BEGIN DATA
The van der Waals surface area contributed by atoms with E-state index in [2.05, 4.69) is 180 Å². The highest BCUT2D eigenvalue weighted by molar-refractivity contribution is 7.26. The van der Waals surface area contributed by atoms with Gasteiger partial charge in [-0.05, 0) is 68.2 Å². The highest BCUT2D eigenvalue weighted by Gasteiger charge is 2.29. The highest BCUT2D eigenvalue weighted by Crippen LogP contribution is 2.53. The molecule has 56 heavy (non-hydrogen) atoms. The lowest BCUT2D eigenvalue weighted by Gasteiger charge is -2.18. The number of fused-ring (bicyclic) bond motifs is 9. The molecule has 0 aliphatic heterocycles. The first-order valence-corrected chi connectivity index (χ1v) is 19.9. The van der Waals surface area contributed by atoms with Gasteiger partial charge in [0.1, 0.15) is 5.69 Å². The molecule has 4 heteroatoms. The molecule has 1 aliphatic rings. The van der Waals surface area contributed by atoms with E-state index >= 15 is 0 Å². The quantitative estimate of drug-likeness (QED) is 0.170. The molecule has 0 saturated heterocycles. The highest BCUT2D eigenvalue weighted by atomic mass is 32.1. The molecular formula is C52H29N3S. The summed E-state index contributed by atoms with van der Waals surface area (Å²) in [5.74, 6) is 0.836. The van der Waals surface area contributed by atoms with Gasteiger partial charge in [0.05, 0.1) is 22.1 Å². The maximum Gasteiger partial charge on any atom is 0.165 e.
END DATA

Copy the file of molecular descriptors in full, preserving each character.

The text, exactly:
The van der Waals surface area contributed by atoms with E-state index in [2.05, 4.69) is 180 Å². The highest BCUT2D eigenvalue weighted by molar-refractivity contribution is 7.26. The van der Waals surface area contributed by atoms with Gasteiger partial charge in [-0.05, 0) is 68.2 Å². The highest BCUT2D eigenvalue weighted by Gasteiger charge is 2.29. The highest BCUT2D eigenvalue weighted by Crippen LogP contribution is 2.53. The molecule has 56 heavy (non-hydrogen) atoms. The lowest BCUT2D eigenvalue weighted by Gasteiger charge is -2.18. The number of fused-ring (bicyclic) bond motifs is 9. The molecule has 0 aliphatic heterocycles. The first-order valence-corrected chi connectivity index (χ1v) is 19.9. The van der Waals surface area contributed by atoms with Gasteiger partial charge in [0.1, 0.15) is 5.69 Å². The molecule has 4 heteroatoms. The molecule has 1 aliphatic rings. The van der Waals surface area contributed by atoms with E-state index >= 15 is 0 Å². The quantitative estimate of drug-likeness (QED) is 0.170. The molecule has 0 saturated heterocycles. The highest BCUT2D eigenvalue weighted by atomic mass is 32.1. The molecular formula is C52H29N3S. The summed E-state index contributed by atoms with van der Waals surface area (Å²) in [5.74, 6) is 0.836. The van der Waals surface area contributed by atoms with Gasteiger partial charge in [0.05, 0.1) is 22.1 Å². The maximum Gasteiger partial charge on any atom is 0.165 e.